The problem is, Pat’s now home, and everything feels off. No one will talk to him about Nikki; his beloved Philadelphia Eagles keep losing; he’s being pursued by the deeply odd Tiffany; his new therapist seems to recommend adultery as a form of therapy. Plus, he’s being haunted by Kenny G!

As the award-winning novelist Justin Cronin put it: “Tender, soulful, hilarious, and true, The Silver Linings Playbook is a wonderful debut.”

The Movie: Silver Linings Playbook premiered in September 2012 at the Toronto International Film Festival (where it won the People’s Choice Award). The romcom-drama is directed by David O. Russell (who also wrote the adapted screenplay) and stars Bradley Cooper and Jennifer Lawrence, with Robert De Niro, Jacki Weaver, Chris Tucker, and Julia Stiles.

Our Take: It’s kind of impossible to watch or think about this film without a silly grin plastered on your face (just watch that dance scene – wait for the awkward amazingness of Tiffany’s crotch to Pat’s face. Then watch it again. And again.).

Silver Linings Still

Jennifer Lawrence never fails to blow me away – and I know everyone says it, but she’s so young and yet has such a strong presence in all of her roles. Here, she is amazing with her frank delivery, Bradley Cooper has never been so vulnerable (and appealing), and both Robert De Niro and Jacki Weaver do an amazing job and deserve their nominations. In fact, I’m giving Robert De Niro the Best Supporting Actor award. That’s right. I said it. A fun, funny, moving, and heartfelt film, Silver Linings Playbook is a darkhorse for Best Picture. Even though I think Jessica Chastain will likely win Best Actress, I would pump a fist in the air with joy if JLaw took the award.

Get the Film: The BluRay, DVD, and digital download will be available on April 30, 2013.


Nominated for 7 Awards: Actor In a Supporting Role, Best Picture, Film Editing, Music (Original Score), Sound Editing, Sound Mixing, Writing – Adapted Screenplay

The Book: Ok, technically Argo was based on a selection from The Master of Disguise by Antonio J. Mendez and the Wired Magazine article “The Great Escape” by Joshuah Bearman. In 2012, Mendez came out with Argo: How the CIA and Hollywood Pulled Off the Most Audacious Rescue in History:

Argo (Book)

The true, declassified account of CIA operative Tony Mendez’s daring rescue of American hostages from Iran that inspired the critically-acclaimed film directed by and starring Ben Affleck, and co-starring John Goodman, Alan Arkin, and Bryan Cranston.

On November 4, 1979, Iranian militants stormed the American embassy in Tehran and captured dozens of American hostages, sparking a 444-day ordeal and a quake in global politics still reverberating today. But there is a little-known drama connected to the crisis: six Americans escaped. And a top-level CIA officer named Antonio Mendez devised an ingenious yet incredibly risky plan to rescue them before they were detected.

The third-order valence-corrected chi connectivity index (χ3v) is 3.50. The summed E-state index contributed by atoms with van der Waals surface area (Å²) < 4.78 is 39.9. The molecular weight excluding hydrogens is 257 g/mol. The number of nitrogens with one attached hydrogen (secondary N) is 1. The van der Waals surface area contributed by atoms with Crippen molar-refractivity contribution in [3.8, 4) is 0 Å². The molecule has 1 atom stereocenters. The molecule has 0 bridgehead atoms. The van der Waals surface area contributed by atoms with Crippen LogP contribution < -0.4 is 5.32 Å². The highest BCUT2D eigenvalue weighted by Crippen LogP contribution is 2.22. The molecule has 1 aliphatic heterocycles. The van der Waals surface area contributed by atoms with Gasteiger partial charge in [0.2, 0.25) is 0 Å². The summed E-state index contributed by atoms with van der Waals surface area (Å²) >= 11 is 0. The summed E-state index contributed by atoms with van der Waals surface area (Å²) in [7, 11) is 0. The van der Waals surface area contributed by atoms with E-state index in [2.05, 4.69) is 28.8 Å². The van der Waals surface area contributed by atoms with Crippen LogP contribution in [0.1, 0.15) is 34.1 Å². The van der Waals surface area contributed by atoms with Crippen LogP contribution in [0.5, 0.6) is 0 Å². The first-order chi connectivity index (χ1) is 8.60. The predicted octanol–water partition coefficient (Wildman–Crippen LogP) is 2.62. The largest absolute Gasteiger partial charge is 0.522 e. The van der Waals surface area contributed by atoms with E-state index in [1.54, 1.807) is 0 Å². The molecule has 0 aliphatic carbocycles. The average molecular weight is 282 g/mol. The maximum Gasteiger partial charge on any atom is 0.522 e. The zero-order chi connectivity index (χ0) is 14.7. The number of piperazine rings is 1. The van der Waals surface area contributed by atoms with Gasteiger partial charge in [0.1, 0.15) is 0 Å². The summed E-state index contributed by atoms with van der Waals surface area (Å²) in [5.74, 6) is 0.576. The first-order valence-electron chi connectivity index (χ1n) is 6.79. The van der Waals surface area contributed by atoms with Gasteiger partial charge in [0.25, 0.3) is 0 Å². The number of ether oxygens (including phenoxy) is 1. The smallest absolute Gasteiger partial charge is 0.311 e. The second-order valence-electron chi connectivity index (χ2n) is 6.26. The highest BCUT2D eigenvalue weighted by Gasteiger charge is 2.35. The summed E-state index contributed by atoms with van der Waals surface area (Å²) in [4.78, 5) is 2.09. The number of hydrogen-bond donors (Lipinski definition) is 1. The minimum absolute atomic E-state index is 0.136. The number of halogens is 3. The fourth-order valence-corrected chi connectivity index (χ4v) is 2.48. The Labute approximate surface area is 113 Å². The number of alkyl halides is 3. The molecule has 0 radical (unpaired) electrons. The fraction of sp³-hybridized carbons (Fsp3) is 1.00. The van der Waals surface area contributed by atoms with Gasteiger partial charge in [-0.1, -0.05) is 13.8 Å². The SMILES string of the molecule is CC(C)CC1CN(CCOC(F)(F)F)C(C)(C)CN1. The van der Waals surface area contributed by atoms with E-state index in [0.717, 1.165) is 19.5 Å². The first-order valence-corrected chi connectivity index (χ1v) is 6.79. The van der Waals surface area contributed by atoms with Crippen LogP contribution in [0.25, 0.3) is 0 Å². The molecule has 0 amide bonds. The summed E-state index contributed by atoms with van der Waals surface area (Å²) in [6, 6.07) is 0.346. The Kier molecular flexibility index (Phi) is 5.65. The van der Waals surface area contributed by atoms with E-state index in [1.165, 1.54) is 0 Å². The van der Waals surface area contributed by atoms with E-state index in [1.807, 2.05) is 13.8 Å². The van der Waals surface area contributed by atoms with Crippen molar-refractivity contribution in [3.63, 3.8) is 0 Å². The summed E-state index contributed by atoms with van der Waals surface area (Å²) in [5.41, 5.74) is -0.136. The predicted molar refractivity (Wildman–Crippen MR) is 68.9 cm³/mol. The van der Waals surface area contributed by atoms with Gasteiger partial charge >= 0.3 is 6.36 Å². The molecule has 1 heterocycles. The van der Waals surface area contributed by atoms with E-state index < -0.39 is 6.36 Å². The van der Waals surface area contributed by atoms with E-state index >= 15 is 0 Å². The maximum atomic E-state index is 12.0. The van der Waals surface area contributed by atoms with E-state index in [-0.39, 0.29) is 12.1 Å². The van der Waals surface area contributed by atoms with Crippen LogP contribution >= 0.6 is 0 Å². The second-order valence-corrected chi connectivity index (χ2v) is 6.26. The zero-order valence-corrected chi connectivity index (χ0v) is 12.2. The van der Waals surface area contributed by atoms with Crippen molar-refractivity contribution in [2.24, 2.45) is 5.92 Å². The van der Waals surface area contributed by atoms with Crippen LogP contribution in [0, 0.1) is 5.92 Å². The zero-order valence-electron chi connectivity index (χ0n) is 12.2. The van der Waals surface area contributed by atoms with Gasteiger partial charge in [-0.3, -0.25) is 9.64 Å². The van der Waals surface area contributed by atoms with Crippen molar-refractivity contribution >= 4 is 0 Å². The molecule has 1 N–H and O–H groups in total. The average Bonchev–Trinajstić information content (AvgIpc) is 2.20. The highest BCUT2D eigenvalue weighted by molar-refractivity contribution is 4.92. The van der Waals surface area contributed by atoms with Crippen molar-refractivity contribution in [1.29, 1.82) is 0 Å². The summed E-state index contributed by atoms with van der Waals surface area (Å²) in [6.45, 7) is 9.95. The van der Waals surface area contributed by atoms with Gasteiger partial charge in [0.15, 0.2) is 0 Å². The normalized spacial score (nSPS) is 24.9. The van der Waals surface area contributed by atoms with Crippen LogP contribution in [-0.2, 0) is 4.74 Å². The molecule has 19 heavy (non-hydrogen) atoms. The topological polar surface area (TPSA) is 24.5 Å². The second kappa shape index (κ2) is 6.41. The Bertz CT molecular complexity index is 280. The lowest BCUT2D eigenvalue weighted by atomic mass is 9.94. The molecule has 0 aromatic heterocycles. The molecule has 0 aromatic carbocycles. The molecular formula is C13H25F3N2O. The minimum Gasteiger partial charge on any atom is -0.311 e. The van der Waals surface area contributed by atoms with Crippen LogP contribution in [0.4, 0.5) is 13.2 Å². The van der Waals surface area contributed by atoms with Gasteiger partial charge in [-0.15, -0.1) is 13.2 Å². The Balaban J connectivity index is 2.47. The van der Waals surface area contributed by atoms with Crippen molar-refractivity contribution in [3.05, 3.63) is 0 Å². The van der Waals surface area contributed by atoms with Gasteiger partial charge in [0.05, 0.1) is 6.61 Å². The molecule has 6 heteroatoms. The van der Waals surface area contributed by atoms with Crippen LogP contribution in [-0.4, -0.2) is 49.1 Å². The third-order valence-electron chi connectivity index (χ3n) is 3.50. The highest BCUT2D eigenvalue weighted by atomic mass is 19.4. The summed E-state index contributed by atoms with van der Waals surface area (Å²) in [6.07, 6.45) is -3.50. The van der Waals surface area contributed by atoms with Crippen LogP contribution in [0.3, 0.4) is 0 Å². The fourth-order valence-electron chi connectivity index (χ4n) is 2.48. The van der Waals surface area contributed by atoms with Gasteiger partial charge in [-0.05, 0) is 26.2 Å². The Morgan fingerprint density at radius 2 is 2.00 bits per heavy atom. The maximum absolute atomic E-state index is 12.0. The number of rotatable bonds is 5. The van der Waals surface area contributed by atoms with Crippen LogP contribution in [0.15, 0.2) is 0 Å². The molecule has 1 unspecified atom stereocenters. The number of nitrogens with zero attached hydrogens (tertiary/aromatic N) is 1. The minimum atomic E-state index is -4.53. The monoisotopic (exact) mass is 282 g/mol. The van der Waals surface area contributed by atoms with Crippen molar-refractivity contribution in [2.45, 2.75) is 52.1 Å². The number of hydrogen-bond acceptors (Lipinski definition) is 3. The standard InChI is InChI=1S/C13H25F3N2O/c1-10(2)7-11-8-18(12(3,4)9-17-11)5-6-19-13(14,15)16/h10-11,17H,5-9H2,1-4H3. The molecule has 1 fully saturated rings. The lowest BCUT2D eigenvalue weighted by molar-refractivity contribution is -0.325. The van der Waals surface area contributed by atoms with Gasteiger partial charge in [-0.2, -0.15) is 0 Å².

Disguising himself as a Hollywood producer, and supported by a cast of expert forgers, deep cover CIA operatives, foreign agents, and Hollywood special effects artists, Mendez traveled to Tehran under the guise of scouting locations for a fake science fiction film called Argo. While pretending to find the perfect film backdrops, Mendez and a colleague succeeded in contacting the escapees, and smuggling them out of Iran.

Antonio Mendez finally details the extraordinarily complex and dangerous operation he led more than three decades ago. A riveting story of secret identities and international intrigue, Argo is the gripping account of the history-making collusion between Hollywood and high-stakes espionage.

The Movie: Argo was released in October 2012, and is directed by Ben Affleck, starrings Ben Affleck, with Bryan Cranston, Alan Arkin, and John Goodman.

Our Take: I’m kind of biased when it comes to Argo. Let me start by saying that I think the real life story is amazing. The audacity of the cover story! The brilliance and muster of Tony Mendez! AMAZING.

Argo Still

What pisses me off about this movie: Ben Affleck is a great director. He is. He’s super connected and talented, and I respect that. But he’s actually not a very good actor. And the fact that he – a caucasian man – plays Tony Mendez, a multiethnic latino and one of the most important CIA operatives in US history? It is troubling in the extreme. It is troubling because Argo had the opportunity to portray a latino character in a non-stereotyped way, in a major film role. In the words of Jonathan Wynn and Teresa Irene Gonzales (via the Everyday Sociology blog):

Argo could have expanded this understanding of the U.S. and this Mexican-American history. This missed opportunity is particularly important, as noted in Slate, because it is increasingly dangerous to be of Mexican descent within the U.S. Deportations have increased during the Obama administration , Mexican-American and Ethnic Studies have come under fire in many states, brown bodies are profiled in Arizona, and, as Professor Otto Santa Ana notes, the network news constantly broadcasts negative racial depictions of Latinas/os.